Rollerski Safety Best Practices

FasterSkierMay 25, 2021
Rollerskiing roadside at a 2018 U.S. Ski Team women’s camp in Lake Placid, N.Y. (Photo: Matt Whitcomb)

Due to the start of the rollerski season, we are republishing this story to help promote best practices when rollerskiing on the open road.

Making yourself visible while rollerskiing is a must. And with a recent reminder from U.S. Ski Team (USST) World Cup coach Matt Whitcomb, the time of year has come when many skiers are training on roads in lower angle sunlight as we tip away from the Sun in the Northern Hemisphere. Below we are including the rollerskiing safety bullet-points and slides from Whitcomb’s presentation on the topic at the recent National Coaches’ Symposium.

Before that, we recognize that rollerskiing on roads open to car traffic poses risks. For several years now, rollerskiers have been encouraged to wear high-visibility shirts. The next progression in rollerskiing safety will likely come from the cycling community where researchers have studied how cyclists can become even more visible on the road. The safety debate has evolved beyond simply wearing a high-visibility shirt to further exploring “static-vs.-active dynamic” means to make drivers aware of athletes on the road. In other words, it appears high-visibility clothing worn on active dynamic parts of the body while cycling, like the legs and feet, more effectively alerts drivers. The same goes for rear-facing bike lights: blinking lights are safer than static lights. (Any light is safer than no light.)

For now, we don’t know of any ski-specific water bottle carrier manufactured with simple attachments for a lightweight blinking light. We imagine that with some simple modifications, affixing a blinking light would be no big deal.

Here’s a Wall Street Journal Video summarizing some of the 2017 findings to improve cyclist visibility.


Current recommendations from the USST on rollerski safety.

The U.S. Cross Country Ski Team is determined to win more Olympic medals. To do this, we all must train hard and smart. For us to move forward as a nation, we seek to keep every member of our skiing community as safe as possible while roller skiing. Safety must be the primary consideration of every roller ski session. No exceptions. No mistakes.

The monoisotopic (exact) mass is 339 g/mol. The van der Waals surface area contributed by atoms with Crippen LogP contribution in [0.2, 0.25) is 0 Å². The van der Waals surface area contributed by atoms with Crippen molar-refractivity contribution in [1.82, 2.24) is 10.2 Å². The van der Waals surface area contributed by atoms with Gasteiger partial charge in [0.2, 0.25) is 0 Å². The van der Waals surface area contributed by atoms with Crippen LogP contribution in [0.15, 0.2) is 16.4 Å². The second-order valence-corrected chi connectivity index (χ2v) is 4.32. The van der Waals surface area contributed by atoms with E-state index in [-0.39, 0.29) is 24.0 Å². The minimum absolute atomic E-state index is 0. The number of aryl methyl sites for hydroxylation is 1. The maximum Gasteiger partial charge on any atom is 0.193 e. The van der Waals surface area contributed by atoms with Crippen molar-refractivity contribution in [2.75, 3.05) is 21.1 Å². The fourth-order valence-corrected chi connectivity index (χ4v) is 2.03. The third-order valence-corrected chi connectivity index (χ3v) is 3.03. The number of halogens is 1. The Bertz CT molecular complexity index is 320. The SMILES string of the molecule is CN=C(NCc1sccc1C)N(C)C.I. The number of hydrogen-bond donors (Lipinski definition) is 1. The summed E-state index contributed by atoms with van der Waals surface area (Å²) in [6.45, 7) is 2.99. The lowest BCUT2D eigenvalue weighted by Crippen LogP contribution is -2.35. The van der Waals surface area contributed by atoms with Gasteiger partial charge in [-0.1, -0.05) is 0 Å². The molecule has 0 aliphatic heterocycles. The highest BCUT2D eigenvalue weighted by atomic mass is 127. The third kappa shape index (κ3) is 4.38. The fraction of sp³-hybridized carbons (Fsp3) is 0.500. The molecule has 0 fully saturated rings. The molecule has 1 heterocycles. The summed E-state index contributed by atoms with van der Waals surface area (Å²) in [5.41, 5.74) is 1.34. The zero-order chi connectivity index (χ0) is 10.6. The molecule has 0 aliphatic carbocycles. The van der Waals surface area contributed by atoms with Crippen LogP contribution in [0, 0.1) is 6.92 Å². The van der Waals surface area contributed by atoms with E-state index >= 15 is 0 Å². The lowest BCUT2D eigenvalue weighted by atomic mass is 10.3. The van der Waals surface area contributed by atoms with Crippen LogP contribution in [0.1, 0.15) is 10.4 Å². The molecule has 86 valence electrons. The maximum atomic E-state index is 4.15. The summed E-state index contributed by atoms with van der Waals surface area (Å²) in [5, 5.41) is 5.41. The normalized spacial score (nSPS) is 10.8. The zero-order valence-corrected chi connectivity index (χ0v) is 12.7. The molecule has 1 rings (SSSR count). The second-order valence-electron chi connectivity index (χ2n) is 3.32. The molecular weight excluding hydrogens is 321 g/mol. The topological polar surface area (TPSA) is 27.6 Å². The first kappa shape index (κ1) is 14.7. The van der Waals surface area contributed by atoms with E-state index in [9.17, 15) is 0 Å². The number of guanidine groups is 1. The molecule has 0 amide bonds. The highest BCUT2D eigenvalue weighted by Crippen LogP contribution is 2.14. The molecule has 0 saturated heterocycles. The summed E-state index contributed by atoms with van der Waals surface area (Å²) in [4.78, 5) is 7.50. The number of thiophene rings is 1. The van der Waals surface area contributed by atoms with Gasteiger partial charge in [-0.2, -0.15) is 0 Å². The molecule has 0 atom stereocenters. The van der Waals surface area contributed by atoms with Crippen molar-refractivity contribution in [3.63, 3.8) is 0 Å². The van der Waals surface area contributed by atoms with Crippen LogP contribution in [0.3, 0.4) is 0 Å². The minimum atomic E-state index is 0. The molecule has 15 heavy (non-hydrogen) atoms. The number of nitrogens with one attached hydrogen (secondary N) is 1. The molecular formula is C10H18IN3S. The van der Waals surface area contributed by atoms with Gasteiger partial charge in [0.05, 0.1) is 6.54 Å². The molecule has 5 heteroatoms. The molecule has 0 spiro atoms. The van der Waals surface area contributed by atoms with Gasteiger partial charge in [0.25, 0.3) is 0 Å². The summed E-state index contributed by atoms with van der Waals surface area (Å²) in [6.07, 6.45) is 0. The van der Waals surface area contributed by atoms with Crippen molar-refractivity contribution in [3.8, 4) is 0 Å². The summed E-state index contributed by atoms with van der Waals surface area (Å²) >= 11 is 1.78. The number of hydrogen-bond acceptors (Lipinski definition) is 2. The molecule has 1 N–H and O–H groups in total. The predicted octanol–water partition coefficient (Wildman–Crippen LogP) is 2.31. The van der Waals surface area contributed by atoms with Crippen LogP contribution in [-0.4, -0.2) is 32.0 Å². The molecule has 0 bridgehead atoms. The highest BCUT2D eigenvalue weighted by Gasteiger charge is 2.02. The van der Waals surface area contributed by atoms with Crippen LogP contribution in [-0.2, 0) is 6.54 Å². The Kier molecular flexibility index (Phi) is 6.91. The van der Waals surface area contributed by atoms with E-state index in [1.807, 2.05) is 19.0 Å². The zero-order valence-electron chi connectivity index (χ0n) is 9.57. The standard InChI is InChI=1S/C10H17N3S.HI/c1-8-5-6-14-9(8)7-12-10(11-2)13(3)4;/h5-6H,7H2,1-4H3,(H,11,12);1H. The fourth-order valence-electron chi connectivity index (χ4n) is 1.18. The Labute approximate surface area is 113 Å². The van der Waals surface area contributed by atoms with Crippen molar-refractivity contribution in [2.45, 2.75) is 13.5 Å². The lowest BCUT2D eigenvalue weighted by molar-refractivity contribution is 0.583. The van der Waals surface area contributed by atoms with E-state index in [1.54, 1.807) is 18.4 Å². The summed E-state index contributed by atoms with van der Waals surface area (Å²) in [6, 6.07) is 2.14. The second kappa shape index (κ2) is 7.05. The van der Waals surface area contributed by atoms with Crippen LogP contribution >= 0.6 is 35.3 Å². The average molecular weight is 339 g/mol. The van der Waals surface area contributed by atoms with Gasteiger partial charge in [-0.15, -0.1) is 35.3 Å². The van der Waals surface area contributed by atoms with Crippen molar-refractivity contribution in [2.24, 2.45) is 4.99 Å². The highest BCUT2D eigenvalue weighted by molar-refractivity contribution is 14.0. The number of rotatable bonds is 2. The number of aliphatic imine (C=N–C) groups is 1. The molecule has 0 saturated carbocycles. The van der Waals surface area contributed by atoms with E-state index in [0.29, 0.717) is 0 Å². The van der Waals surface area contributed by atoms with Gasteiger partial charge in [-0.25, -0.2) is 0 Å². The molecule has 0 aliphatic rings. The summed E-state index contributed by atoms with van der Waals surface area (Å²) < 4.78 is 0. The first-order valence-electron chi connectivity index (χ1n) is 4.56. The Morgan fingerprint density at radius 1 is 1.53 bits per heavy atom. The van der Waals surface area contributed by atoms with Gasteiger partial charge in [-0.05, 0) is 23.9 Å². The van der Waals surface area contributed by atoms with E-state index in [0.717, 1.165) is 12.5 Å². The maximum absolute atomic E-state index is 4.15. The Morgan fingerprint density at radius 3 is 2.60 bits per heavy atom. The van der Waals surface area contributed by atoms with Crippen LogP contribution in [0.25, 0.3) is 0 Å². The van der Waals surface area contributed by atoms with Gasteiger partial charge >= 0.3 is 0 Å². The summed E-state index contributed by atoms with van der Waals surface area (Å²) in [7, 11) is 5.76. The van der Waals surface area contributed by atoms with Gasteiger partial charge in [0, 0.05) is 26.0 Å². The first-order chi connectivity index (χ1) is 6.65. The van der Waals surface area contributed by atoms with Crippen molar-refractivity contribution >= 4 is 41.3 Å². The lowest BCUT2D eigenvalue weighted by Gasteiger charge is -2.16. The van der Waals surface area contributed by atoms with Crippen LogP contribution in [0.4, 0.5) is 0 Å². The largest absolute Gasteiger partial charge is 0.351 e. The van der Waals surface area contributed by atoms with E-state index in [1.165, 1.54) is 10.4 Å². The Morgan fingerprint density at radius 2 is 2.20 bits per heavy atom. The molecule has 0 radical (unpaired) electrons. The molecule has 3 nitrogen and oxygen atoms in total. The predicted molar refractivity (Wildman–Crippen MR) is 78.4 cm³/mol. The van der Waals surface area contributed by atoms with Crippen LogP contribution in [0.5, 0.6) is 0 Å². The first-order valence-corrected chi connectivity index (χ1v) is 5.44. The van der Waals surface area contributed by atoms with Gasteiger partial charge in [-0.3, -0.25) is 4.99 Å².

The following is the roller ski safety protocol created by athletes and coaches of the U.S. Ski Team.

  • Before a skier can share the road, they must be able to snowplow, stop quickly, and maneuver their skis to avoid hazards. The skier must be comfortable skiing off the road into the dirt or grass when necessary.
  • An approved helmet in good condition must be worn at all times while roller skiing.
  • Athletes and coaches should wear at least one of the following high-visibility articles as a way of alerting drivers:
    • Shirt, safety vest, shorts, socks, helmet, water bottle holder.
    • Highly visible bike light that can be seen clearly in bright sunlight.
  • Skiers must practice single-file skiing at all times.
  • Coaching support vehicles should utilize proper cautionary signage – g.,  “Athletes Training”.
  • Minimize the number of support vehicles, as coach’s vehicles can be equally hazardous to athlete safety.
  • Limit group size. A small, single-file pack of skiers is easier for passing cars to manage than a large group.
  • All athletes and coaches must know the route. Avoid or walk dangerous sections.
  • Train during non-peak traffic hours, and avoid holidays and busy weekends when possible.
  • Skiers and coaches must know and abide by driving laws. Use hand signals to indicate direction to both cars and fellow skiers, and make eye contact with drivers at intersections.
  • When not skiing (water breaks or coaching sessions), all athletes and coaches should be off the road. Wheels in the dirt – don’t get hurt.
  • Sunglasses or clear lenses are mandatory at all times to prevent poles and debris from damaging the eyes.
  • Improve roller ski awareness in your community, including publishing something in the local paper every year. Working with the local government to have “Athletes Training” or other signage helps alert drivers.
  • Inspect equipment often. Properly tighten nuts, and inspect wheels, shafts, poles, and helmets.




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